USDA tests grain, probes storage site in GMO wheat mystery
Claire Cajacob, head of Monsanto's wheat project, said it is routine for Monsanto to store experimental seed both at its own facilities and at the government location.
The national center is designed to preserve a collection of genetic resources for U.S. agriculture and includes a small catalog of genetically altered and patented seed material from companies like Monsanto, as well as a wider selection of publicly available materials.
Officials with the center said Thursday they were uncertain whether or not they had ever received the experimental wheat in question, and the USDA's Curlett said how much, if any, seed was sent there, and if it was all accounted for, was one part of the government's investigation.
As the probe continues, some foreign buyers continue to shy away from the western white wheat variety grown in Oregon and other states. This week marked the fourth in a row that Japan's Ministry of Agriculture avoided the U.S. western white grade in a regular weekly wheat purchase.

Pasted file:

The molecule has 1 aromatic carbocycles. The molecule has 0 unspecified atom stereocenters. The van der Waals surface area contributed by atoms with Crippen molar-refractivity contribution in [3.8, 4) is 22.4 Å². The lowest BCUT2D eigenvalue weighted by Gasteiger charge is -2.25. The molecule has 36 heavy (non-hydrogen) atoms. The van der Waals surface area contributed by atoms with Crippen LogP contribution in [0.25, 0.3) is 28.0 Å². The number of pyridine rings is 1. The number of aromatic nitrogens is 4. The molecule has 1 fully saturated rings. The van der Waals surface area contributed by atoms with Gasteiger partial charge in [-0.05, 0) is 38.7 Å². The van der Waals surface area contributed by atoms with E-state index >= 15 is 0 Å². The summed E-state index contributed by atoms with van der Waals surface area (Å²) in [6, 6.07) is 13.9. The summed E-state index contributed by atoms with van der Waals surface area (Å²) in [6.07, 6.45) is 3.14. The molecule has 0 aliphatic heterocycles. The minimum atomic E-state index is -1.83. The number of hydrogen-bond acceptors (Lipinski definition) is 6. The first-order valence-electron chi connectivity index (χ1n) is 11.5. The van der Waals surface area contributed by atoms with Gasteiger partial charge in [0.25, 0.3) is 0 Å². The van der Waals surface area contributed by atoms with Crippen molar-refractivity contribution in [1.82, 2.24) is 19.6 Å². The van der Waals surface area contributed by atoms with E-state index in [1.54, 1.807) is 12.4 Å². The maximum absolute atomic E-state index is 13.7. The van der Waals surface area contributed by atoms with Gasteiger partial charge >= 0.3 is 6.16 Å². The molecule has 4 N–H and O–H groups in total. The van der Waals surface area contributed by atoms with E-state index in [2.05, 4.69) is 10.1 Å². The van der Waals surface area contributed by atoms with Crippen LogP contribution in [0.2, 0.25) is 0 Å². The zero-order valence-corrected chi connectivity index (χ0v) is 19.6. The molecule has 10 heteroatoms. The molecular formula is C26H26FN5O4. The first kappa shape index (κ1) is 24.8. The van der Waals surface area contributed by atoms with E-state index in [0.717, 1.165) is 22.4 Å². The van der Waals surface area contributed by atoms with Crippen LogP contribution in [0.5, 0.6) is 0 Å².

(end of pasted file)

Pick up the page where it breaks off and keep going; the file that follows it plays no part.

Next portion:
Japan was one of first nations to shun U.S. white wheat imports after the May 29 USDA announcement of the discovery of the genetically engineered wheat.
USDA maintains that there is no evidence that any biotech wheat has entered commercial supplies.
- Critics of Dow herbicide sue U.S. EPA over approval
- Survey shows big data use increasing
- Partnership to collaborate on bio-stimulants
- DuPont Pioneer celebrates production expansion in Ontario
- No-till may not bring hoped-for boost in global crop yields
- Crop markets moved mostly higher again Thursday night
- How much corn can the ethanol industry use?
- Economist: Taxing P could reduce risk of algal blooms
- Commentary: Government wants farmers to quit farming
- Ag markets made a generally mixed showing Thursday night
- What is the relationship between maturity group, yield?
- Commentary: Ambulance-chaser lawyers take on Syngenta